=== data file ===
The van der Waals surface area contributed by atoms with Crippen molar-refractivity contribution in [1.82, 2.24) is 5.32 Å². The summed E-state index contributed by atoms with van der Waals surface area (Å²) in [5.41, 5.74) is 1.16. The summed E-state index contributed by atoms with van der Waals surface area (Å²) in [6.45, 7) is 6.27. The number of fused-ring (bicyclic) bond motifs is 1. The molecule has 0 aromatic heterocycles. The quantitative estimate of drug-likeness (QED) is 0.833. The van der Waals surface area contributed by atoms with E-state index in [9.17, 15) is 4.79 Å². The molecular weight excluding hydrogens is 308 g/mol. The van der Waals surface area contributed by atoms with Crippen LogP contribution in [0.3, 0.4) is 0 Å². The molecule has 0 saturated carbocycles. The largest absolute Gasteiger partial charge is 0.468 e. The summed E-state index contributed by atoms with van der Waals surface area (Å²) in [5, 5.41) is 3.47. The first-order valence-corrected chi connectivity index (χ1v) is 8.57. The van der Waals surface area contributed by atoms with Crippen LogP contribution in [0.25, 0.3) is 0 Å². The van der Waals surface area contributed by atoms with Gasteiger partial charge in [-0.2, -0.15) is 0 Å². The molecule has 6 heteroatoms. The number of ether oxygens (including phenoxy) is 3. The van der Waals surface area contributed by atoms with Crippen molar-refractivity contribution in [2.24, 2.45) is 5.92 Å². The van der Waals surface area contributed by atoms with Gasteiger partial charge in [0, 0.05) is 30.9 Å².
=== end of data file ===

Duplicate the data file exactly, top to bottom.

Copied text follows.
The van der Waals surface area contributed by atoms with Crippen molar-refractivity contribution in [1.82, 2.24) is 5.32 Å². The summed E-state index contributed by atoms with van der Waals surface area (Å²) in [5.41, 5.74) is 1.16. The summed E-state index contributed by atoms with van der Waals surface area (Å²) in [6.45, 7) is 6.27. The number of fused-ring (bicyclic) bond motifs is 1. The molecule has 0 aromatic heterocycles. The quantitative estimate of drug-likeness (QED) is 0.833. The van der Waals surface area contributed by atoms with E-state index in [9.17, 15) is 4.79 Å². The molecular weight excluding hydrogens is 308 g/mol. The van der Waals surface area contributed by atoms with Crippen LogP contribution in [0.3, 0.4) is 0 Å². The molecule has 0 saturated carbocycles. The largest absolute Gasteiger partial charge is 0.468 e. The summed E-state index contributed by atoms with van der Waals surface area (Å²) in [5, 5.41) is 3.47. The first-order valence-corrected chi connectivity index (χ1v) is 8.57. The van der Waals surface area contributed by atoms with Crippen LogP contribution in [0.25, 0.3) is 0 Å². The van der Waals surface area contributed by atoms with Gasteiger partial charge in [-0.2, -0.15) is 0 Å². The molecule has 6 heteroatoms. The number of ether oxygens (including phenoxy) is 3. The van der Waals surface area contributed by atoms with Crippen molar-refractivity contribution in [2.24, 2.45) is 5.92 Å². The van der Waals surface area contributed by atoms with Gasteiger partial charge in [0, 0.05) is 30.9 Å².